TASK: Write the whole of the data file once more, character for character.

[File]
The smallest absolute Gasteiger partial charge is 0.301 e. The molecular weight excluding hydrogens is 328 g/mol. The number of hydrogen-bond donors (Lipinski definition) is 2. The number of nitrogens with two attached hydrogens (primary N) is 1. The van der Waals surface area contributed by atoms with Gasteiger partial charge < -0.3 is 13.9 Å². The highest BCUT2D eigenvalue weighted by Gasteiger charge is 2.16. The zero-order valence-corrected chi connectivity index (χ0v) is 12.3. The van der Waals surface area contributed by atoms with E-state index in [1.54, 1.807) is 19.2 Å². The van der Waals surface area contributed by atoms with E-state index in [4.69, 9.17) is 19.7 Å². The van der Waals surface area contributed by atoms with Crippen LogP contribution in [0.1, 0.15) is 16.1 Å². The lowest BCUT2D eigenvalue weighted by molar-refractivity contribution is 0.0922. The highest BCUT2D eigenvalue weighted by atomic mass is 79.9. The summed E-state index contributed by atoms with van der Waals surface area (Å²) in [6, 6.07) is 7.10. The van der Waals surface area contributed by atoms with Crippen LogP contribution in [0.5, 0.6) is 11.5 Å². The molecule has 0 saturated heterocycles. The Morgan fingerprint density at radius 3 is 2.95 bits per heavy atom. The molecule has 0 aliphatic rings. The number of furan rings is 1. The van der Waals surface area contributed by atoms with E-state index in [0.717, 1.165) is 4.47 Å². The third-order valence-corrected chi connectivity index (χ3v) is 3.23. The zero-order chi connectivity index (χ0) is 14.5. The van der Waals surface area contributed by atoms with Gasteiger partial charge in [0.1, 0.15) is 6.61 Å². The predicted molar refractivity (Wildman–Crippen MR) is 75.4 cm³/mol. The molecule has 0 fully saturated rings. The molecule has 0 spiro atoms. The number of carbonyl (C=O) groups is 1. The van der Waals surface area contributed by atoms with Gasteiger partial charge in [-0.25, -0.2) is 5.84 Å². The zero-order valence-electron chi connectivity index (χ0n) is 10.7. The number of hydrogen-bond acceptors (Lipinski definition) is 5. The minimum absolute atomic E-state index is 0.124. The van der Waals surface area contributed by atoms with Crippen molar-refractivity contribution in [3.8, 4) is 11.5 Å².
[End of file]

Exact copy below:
The smallest absolute Gasteiger partial charge is 0.301 e. The molecular weight excluding hydrogens is 328 g/mol. The number of hydrogen-bond donors (Lipinski definition) is 2. The number of nitrogens with two attached hydrogens (primary N) is 1. The van der Waals surface area contributed by atoms with Gasteiger partial charge < -0.3 is 13.9 Å². The highest BCUT2D eigenvalue weighted by Gasteiger charge is 2.16. The zero-order valence-corrected chi connectivity index (χ0v) is 12.3. The van der Waals surface area contributed by atoms with E-state index in [1.54, 1.807) is 19.2 Å². The van der Waals surface area contributed by atoms with E-state index in [4.69, 9.17) is 19.7 Å². The van der Waals surface area contributed by atoms with Crippen LogP contribution in [0.1, 0.15) is 16.1 Å². The lowest BCUT2D eigenvalue weighted by molar-refractivity contribution is 0.0922. The highest BCUT2D eigenvalue weighted by atomic mass is 79.9. The summed E-state index contributed by atoms with van der Waals surface area (Å²) in [6, 6.07) is 7.10. The van der Waals surface area contributed by atoms with Crippen LogP contribution in [0.5, 0.6) is 11.5 Å². The molecule has 0 saturated heterocycles. The Morgan fingerprint density at radius 3 is 2.95 bits per heavy atom. The molecule has 0 aliphatic rings. The number of furan rings is 1. The van der Waals surface area contributed by atoms with E-state index in [0.717, 1.165) is 4.47 Å². The third-order valence-corrected chi connectivity index (χ3v) is 3.23. The zero-order chi connectivity index (χ0) is 14.5. The van der Waals surface area contributed by atoms with Gasteiger partial charge in [0.1, 0.15) is 6.61 Å². The predicted molar refractivity (Wildman–Crippen MR) is 75.4 cm³/mol. The molecule has 0 fully saturated rings. The molecule has 0 spiro atoms. The number of carbonyl (C=O) groups is 1. The van der Waals surface area contributed by atoms with Gasteiger partial charge in [-0.25, -0.2) is 5.84 Å². The zero-order valence-electron chi connectivity index (χ0n) is 10.7. The number of hydrogen-bond acceptors (Lipinski definition) is 5. The minimum absolute atomic E-state index is 0.124. The van der Waals surface area contributed by atoms with Crippen molar-refractivity contribution in [3.8, 4) is 11.5 Å².